The reason is that if one goes back to the original AmBev deal, and even to the InterBrew acquisition before the AB deal, 3G grew revenue/hectolitre of beer at healthy rates, and well above costs/hectoliter; in other words, they could increase pricing and mix through product innovation (called premiumization) and investing more aggressively at point of sale / distribution. This is part of the playbook.

Starting with AB, the beer mainstream beer industry has lost significant share to craft beers and alternative adult beverages; for KHC, the trends away from processed foods has accelerated in the last five years.

The traditional 3G model was to find inherently good businesses that had historically demonstrated pricing power which, because they were good businesses, had complacent cost structures, whereby 3G could expect to continue with the secular organic growth, invest in marketing / product development and then aggressively cut costs. The investing in marketing & product development is core to their bible, "How to Double Your Profits in 6 Months or Less" by Bob Fifer, where costs should be ruthlessly reduced where they do not add value in order to outspend on costs that drive revenue. Within the last year, Jorge Paulo Lemann admitted that his CPG businesses were getting disintermediated and this was something they hadn't seen or expected several years ago.

4) Another friend wrote:

I highly doubt Buffett will take KHC private. Where do people come up with this stuff??!!

Buffett came into this with very advantageous terms (prefs yielding 9%). Those are the same terms he was getting in distressed financial companies in the crisis. I would always ask why 3G would give him such a sweet deal in a cheap money world? The answer is that they considered it temporary capital. Buffett allowed them to move very fast. Yes, it was an expensive piece of paper but they would plan to take him out as soon as they could three years later when "adjusted EBITDA" was higher, and they could refinance into straight debt, which is exactly what happened. I suspect Buffett has zero interest in paying a premium on a levered entity with no top-line growth.

I know the consumer space well. Would this have happened without 3G? Yes. The fundamentals are not good. 3G took potential future returns and (temporarily) brought them to the present (lever up and raise margins). So the pattern would have been different, but the ending place similar. Part of the KHC unwind is significant multiple contraction from levels that never should have existed in the first place (everyone got excited because 3G would eventually buy everything).

3G is like private equity but with one difference: 3G likes to lever up and cut costs but they're buying for keeps not to flip so I think they genuinely believed in the plan. I think they just completely misjudged how tough it would be to grow (in beer also) and bought into their own “adjusted EBITDA” nonsense. Notice also that the financials they report are filled with adjustments and it's hard to follow the true cash generation. I think it's telling that net debt is actually up since they put Kraft and Heinz together in 2015. I think the Street was giving them way too much leniency on adjusted EBITDA, they were almost able to use that to keep the game going.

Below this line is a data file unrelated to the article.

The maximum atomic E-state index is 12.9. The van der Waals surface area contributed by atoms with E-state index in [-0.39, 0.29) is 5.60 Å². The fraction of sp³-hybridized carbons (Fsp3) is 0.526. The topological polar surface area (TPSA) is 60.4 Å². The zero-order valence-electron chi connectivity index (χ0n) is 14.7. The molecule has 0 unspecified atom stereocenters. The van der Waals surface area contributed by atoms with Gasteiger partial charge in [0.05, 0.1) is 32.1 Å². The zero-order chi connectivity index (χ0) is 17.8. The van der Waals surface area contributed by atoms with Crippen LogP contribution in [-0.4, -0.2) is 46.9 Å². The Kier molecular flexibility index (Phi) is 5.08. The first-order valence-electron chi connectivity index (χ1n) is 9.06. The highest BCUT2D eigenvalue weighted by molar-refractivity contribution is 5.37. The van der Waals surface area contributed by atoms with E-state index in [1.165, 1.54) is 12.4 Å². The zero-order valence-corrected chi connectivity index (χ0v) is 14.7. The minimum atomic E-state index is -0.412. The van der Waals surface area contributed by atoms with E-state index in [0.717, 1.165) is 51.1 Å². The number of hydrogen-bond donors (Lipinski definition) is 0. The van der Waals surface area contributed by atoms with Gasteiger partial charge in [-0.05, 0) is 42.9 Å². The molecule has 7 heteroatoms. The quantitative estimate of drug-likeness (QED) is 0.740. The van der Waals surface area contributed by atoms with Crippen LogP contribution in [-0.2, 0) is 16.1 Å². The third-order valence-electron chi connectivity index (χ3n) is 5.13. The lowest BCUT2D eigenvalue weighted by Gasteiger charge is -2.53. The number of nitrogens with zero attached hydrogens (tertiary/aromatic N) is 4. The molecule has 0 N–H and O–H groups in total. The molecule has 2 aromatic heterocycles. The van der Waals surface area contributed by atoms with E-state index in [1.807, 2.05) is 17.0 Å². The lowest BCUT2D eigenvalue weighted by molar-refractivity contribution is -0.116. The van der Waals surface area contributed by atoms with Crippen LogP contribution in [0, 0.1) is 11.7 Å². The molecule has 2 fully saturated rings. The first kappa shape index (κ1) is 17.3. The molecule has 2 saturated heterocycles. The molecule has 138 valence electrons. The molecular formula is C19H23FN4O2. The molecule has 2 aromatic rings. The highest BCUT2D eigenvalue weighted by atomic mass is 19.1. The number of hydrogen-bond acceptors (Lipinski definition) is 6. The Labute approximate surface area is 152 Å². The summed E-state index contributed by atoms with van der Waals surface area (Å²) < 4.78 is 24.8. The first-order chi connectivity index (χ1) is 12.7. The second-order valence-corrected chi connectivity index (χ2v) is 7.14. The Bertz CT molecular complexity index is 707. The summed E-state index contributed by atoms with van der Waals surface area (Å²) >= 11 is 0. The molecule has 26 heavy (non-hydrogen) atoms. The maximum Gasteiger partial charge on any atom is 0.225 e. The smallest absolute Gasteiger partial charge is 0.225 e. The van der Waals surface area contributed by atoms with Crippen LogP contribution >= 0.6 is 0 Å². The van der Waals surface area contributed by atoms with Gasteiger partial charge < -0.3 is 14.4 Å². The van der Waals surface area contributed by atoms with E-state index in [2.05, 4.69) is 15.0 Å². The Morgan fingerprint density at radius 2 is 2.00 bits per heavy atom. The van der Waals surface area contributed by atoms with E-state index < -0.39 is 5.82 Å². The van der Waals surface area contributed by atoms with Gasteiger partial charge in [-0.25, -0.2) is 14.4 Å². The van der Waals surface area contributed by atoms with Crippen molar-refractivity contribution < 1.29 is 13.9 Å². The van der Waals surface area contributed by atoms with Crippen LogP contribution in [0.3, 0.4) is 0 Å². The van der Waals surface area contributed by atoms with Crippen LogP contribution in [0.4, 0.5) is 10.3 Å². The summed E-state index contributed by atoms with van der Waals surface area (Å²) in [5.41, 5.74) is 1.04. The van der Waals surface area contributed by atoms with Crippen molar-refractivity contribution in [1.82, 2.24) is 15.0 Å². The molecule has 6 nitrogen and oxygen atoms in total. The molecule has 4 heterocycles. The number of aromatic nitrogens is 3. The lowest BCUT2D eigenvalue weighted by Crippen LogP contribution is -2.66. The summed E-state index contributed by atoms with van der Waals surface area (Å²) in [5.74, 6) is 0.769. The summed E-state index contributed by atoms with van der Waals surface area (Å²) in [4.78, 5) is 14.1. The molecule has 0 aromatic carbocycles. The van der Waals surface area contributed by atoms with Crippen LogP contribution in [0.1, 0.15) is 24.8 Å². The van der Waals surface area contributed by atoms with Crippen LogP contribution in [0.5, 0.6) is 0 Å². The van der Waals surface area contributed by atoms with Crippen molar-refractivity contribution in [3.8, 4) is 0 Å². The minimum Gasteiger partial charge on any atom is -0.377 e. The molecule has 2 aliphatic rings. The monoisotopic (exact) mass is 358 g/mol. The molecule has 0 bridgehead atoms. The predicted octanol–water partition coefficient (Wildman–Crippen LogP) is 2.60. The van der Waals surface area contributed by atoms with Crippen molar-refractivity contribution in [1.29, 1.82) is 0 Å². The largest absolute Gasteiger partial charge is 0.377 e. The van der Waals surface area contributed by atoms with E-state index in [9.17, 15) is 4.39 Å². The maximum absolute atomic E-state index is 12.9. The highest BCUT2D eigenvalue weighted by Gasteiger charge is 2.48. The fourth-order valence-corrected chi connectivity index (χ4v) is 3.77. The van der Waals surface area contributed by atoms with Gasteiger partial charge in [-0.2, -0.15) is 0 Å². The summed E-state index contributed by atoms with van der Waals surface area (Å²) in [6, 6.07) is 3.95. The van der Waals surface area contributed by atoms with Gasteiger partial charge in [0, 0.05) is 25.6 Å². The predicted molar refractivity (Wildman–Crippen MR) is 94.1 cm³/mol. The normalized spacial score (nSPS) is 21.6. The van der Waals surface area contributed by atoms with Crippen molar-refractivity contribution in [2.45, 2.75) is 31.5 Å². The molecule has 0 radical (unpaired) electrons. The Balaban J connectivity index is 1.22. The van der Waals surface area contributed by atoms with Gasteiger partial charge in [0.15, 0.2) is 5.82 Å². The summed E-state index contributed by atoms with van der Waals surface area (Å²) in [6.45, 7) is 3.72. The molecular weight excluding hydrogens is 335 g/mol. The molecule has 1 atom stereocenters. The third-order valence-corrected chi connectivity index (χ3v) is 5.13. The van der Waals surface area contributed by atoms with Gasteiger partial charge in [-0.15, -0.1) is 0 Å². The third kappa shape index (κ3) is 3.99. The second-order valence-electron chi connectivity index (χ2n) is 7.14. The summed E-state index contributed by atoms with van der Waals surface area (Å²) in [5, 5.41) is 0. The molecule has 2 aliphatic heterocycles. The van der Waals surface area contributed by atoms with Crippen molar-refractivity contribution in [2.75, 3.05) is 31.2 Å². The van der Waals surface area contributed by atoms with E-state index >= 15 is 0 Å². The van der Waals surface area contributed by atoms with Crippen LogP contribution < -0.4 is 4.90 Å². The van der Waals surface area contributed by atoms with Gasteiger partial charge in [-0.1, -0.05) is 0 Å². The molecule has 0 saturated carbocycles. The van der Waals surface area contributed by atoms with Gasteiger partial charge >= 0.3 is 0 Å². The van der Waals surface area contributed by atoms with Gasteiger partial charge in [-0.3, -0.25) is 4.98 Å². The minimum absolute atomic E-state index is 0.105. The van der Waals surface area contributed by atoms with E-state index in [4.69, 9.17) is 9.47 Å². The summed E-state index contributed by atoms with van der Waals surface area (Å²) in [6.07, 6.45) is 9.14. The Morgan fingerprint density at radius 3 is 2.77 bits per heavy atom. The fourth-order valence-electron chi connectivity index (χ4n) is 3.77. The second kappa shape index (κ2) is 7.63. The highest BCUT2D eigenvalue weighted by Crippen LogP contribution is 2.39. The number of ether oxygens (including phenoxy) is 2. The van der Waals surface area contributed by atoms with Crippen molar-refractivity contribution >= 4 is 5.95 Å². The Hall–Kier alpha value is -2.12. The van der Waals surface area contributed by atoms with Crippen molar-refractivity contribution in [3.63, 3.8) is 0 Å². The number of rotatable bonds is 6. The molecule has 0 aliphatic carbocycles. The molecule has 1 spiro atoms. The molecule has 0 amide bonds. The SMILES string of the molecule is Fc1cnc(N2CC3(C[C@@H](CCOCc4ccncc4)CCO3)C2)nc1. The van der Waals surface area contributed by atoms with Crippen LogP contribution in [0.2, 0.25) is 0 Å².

P.S. – Here’s my calculation of Buffett's investment:

  • 2013: Heinz deal to go private - invested $4b in common and $8b in 9% pref = $12b investment
  • 2015: In the Heinz-Kraft merger, BRK puts in another $5b (3G also put in another $5b)
  • 2016: Prefs on original Heinz deal gets called, BRK receives $8.35b (plus received $2.16b in preferred dividends over the three years, almost tax-free)
  • So Buffett put in $12b and took out $10b+, and then re-upped for another $5b (shouldn't have written this last check)
  • Ever since then, he's owned 25% which after the implosion is worth $10B+

Does Buffett like the 3G guys? Yes he did. Has his enthusiasm dampened? I'm sure. My point of the above is he didn't necessarily love the idea of LBO'ing consumer companies, he just likes 3G (less so now) and his original entry price was mostly in the form of a special pref deal.

5) Another wrote:

The blowup in KHC's stock price is certainly interesting. I don’t own it or know much about it, but I want to question why these would be the two potential conclusions: “is the problem primarily the fault of the 3G model (cost-cutting that goes too far, not just fat but muscle and bone, plus too much debt), or did they just buy the wrong assets, in the wrong industries?”

3G gets a ton of focus for cost-cutting, and that’s certainly real. But these guys play as much, or more, offense as defense – I don’t know KHC, but I’ve looked at Ambev hard over the years, and their constant push on offense, in every dimension, is incredible. You simply can’t compile the long term records they have as operators with cost cutting, and I firmly believe Buffett partnered with them, more or less permanently, for offense, not defense.